Building confidence matters for thoughtful leaders. You know, those leaders who think about the impact their leadership has on others, and act with intention. When you lack confidence in your ability to lead your team or manage a situation, people will start to notice.
And that’s the problem. When you’re not confident, it’s not just that you feel anxious and uneasy. It’s because this lack of confidence shows itself in different ways which other people pick up on, making them feel uneasy too.
How a Lack of Confidence Shows In Your Leadership
There are several signs of a leader who is lacking confidence. Often, it’s in the body language and behaviour. It could be the way you stand with your shoulders slumped, or face away from someone who you’re in conflict with.
Perhaps you speak too softly, causing people to lean forward to hear you or simply tell you to speak up. Maybe you hesitate when answering a question, instead of providing a smooth well-spoken response.
A leader lacking in confidence may also avoid situations and withdraw. This might mean taking a back seat and fading into the background instead of standing out the front.
This includes avoiding that difficult conversation, or giving into someone because you can’t summon the confidence to fight back. A lack of confidence can also lead to insecurity, causing you to become defensive or overcompensate for your feelings of inadequacy.
Empathy: The Strength and the Vulnerability of the Thoughtful Leader
Empathy has become one of the most sought-after qualities in a leader. This trait allows leaders to understand other people’s point of view and put themselves in “the shoes” of others. In other words, they are able to better understand how other people are feeling and take the time to do so.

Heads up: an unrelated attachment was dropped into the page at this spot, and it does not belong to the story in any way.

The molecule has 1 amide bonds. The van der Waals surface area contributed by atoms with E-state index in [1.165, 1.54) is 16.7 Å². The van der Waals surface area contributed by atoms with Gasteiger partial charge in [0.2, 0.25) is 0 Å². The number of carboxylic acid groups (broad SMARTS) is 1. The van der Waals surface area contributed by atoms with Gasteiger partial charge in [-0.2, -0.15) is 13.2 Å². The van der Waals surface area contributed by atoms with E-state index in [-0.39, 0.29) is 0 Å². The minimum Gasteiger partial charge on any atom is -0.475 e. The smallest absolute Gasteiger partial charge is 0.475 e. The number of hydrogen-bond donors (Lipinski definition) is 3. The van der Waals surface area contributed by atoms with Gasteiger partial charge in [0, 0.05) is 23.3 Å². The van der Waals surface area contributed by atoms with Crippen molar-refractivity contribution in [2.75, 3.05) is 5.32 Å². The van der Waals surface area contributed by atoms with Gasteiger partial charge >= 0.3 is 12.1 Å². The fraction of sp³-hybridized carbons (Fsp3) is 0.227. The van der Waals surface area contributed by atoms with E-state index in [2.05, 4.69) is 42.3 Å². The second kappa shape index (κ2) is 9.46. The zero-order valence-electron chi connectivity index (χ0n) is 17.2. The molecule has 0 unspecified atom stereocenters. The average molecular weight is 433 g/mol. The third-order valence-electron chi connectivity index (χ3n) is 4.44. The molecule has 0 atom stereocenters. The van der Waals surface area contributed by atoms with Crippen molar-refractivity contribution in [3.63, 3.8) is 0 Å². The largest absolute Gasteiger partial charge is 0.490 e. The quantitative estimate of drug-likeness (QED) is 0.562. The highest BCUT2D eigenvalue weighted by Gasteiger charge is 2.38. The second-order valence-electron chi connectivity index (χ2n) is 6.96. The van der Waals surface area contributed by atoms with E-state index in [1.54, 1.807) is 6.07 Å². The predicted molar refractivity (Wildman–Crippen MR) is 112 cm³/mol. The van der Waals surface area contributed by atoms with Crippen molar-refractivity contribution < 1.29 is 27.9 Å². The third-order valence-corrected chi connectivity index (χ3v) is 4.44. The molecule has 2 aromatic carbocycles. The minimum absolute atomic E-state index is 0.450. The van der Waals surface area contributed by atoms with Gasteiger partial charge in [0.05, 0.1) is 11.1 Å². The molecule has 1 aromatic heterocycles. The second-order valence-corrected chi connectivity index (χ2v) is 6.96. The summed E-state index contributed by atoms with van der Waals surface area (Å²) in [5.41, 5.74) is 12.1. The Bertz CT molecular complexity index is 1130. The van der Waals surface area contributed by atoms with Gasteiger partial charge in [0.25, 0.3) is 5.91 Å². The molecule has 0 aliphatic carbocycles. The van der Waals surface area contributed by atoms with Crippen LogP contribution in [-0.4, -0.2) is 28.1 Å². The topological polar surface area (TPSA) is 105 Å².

Without this important quality, leaders run the risk of trampling over people if they don’t consider their needs.
When trying to make change in the workplace, leaders also risk misunderstanding the situation and failing to introduce change in a way that will be successful and embraced by their teams.
Leaders who act without empathy often take a “me first” approach. They consider what satisfies or is best for themselves, and then they think about what others may want. Unfortunately, this can have the effect of alienating team members and causing resentment over the long term.
In leadership, I consider empathy to be a great strength to be able to navigate the workplace. Using empathy allows you to influence and manage people more easily, because you have considered their opinions and feelings.
Why Empathy Introduces a Greater Need For Building Confidence
I believe there is a strong link between empathy and the need for confidence. Leaders with a high degree of empathy have a strong awareness and interest of the needs of those around them.
As such, many workplace situations become more challenging because of an increased sensitivity to the dynamics of the people and teams within them.
Leaders with strong empathy will be consistently challenged by wanting to do the right thing for their people, because they are in tune with how others feel.
On the other hand, leaders without empathy may ignore this aspect and charge ahead without regard for the consequences, or simply treat the needs of others as an afterthought. These leaders are content to reside in the “me first” zone, which means their sights are set on satisfying their immediate needs.
Building confidence matters for thoughtful and empathic leaders. Without confidence, these leaders may second-guess and question themselves in the face of issues which affect their teams.